The plan provides hospital, surgical, and major medical benefits. A brochure explaining the limits, exclusions, and benefits of the plan is available online at www.gallagherstudent.com/vanderbilt, at registration, in the Office of Student Accounts, or at the Student Health Center. The plan requires that the Student Health Center be the student’s primary care provider in Nashville, but will provide coverage for referrals to specialists when a written referral is made by a Student Health Center provider.
A student who does not wish to subscribe to the insurance plan offered through the University must notify the University of comparable coverage under another policy. Waiver of the student insurance plan does not affect eligibility for services at the student Health Center. The online waiver process may be found online. The insurance charge will not be waived if the online process is not completed by August 1 for the fall semester, or by January 6 for students who are newly enrolled for the spring semester. The waiver process must be completed each academic year.
An additional premium is charged for family insurance coverage. An eligible student who wishes to provide coverage for his/her/their spouse or University-certified domestic partner, and/or children, may do so at www.gallagherstudent.com/vanderbilt.
International Student Coverage
International students are automatically enrolled in, and billed for, the Gallagher plan, in compliance with federal regulations relations to J-1 visa status, which requires international students and their dependents to maintain adequate insurance coverage. Students who have adequate coverage and wish to waive the Gallagher plan (and charge) may complete an on-line waiver. The deadline is September 7 for the fall semester and January 15 for new, incoming students for the spring semester. The waiver process must be completed each academic year.
For more information, visit the Student Health Center website.
The Psychological and Counseling Center
The Psychological and Counseling Center (PCC) provides mental health assessment, support, and treatment for students enrolled at Vanderbilt. The team of clinical professionals includes psychologists, licensed counselors including substance use specialists, and–for screening and assessment purposes–psychiatric medical providers.
Services include short-term individual counseling, a variety of group therapy options, and psychiatric screening and assessment. Students may work with a trained biofeedback counselor as another means of addressing anxiety or stress and pain among other symptoms. The PCC provides psychological assessment to screen for ADHD and learning disabilities.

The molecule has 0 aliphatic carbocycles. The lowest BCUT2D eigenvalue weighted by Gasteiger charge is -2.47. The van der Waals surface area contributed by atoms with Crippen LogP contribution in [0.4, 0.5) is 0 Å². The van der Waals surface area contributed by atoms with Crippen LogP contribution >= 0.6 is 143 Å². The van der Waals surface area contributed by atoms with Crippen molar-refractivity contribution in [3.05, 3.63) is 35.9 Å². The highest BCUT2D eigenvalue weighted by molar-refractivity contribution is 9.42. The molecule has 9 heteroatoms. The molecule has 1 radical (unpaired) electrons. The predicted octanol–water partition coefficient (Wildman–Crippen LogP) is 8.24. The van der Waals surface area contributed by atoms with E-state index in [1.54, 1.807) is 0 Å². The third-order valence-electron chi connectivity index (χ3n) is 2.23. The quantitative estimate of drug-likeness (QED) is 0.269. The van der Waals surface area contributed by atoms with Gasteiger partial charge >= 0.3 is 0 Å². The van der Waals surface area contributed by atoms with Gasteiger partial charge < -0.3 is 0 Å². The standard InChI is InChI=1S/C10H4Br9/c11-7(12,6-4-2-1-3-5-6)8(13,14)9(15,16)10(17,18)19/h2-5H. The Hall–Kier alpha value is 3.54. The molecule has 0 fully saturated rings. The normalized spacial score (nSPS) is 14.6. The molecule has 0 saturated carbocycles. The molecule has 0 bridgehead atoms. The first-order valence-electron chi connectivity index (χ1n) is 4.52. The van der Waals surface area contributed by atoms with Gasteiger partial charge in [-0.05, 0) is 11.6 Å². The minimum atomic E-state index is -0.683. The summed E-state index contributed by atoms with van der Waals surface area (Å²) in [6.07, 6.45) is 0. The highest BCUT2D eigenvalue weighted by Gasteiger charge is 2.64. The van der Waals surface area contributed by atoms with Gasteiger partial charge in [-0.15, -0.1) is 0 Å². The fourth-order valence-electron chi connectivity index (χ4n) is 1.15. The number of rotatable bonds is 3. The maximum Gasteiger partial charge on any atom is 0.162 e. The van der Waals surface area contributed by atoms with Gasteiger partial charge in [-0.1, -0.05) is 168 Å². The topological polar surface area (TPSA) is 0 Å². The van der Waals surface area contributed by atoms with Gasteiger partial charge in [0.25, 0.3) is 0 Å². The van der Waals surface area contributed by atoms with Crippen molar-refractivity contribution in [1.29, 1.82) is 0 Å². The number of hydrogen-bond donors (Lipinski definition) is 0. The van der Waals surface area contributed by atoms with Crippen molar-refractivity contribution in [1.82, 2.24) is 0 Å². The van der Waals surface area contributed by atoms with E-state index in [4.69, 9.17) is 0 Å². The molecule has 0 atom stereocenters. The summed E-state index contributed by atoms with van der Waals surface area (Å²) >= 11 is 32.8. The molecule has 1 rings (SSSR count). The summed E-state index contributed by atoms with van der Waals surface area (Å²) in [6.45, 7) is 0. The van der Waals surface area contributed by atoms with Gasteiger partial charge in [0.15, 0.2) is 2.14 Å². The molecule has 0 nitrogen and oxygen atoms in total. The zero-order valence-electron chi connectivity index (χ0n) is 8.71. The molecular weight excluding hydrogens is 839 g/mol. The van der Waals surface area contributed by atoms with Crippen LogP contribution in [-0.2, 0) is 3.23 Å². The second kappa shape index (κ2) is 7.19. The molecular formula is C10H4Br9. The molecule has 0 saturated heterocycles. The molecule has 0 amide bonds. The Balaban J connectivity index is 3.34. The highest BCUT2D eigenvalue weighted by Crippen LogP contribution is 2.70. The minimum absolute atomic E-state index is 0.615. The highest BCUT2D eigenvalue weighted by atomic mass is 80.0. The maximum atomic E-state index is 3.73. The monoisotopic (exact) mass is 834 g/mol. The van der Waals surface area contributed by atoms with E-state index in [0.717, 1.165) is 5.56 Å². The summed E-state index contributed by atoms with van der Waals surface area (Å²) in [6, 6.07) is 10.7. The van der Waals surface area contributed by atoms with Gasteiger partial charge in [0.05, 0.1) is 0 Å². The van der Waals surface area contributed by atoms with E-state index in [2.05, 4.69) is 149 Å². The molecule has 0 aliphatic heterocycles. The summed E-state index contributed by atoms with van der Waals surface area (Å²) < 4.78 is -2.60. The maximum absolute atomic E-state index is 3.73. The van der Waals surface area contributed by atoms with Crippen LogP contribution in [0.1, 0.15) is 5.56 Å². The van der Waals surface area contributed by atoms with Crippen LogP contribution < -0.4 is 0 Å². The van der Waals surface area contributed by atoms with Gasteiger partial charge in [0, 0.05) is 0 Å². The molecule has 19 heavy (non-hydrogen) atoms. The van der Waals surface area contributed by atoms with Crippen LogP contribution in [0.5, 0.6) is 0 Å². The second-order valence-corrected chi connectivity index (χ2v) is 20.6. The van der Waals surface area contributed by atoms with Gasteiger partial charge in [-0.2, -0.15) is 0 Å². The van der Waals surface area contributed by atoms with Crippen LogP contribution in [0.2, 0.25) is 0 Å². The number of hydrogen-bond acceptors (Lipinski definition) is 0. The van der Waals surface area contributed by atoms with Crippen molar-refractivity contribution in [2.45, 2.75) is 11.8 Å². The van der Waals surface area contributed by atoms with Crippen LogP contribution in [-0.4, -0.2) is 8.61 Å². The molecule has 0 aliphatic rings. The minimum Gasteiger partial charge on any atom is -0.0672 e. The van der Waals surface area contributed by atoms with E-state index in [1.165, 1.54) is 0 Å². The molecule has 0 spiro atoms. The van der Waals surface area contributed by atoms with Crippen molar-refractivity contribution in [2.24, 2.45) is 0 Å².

Students with urgent issues may visit the PCC without appointment to meet with the Crises Care Counseling (CCC) clinician. If there are multiple students seeking CCC services the students will be seen on a “first-come, first-served” basis. Flexibility is maintained to address student needs according to level of acuity
In addition the PCC offers a Mindfulness Practices Workshop intermittently throughout the year with a focus on development of self-care skills. The PCC offers self-guided care at its Mind Body Lab, which is accessible at the PCC or by visiting the lab’s website.
The PCC staff is available to consult with students, faculty, and staff who are concerned about a student’s mental health. Consultations are available through the PCC’s Crisis Care Counseling, or by phone.
The PCC also provides support through the Acute Care Team (ACT) to students experiencing an acute traumatic experience. Students in need of an appointment with the ACT team should call 615-32(2-2571) and request an ACT team appointment.
The PCC is open according to the schedule posted on the center’s website. Students seeking to schedule an appointment for therapy, medical consultation, or testing, may visit the website to use the on-line needs-assessment system. For immediate questions regarding appointments, students may call 615-32(2-2571).
Students may seek brief support for distressing situations and may take advantage of Let’s Talk, a drop-in service on campus at various locations as detailed on the website. This program enables students to have rapid access to a counselor for support.
Finally, the PCC has a psychiatrist located at the Student Health Center for consultation on a limited basis.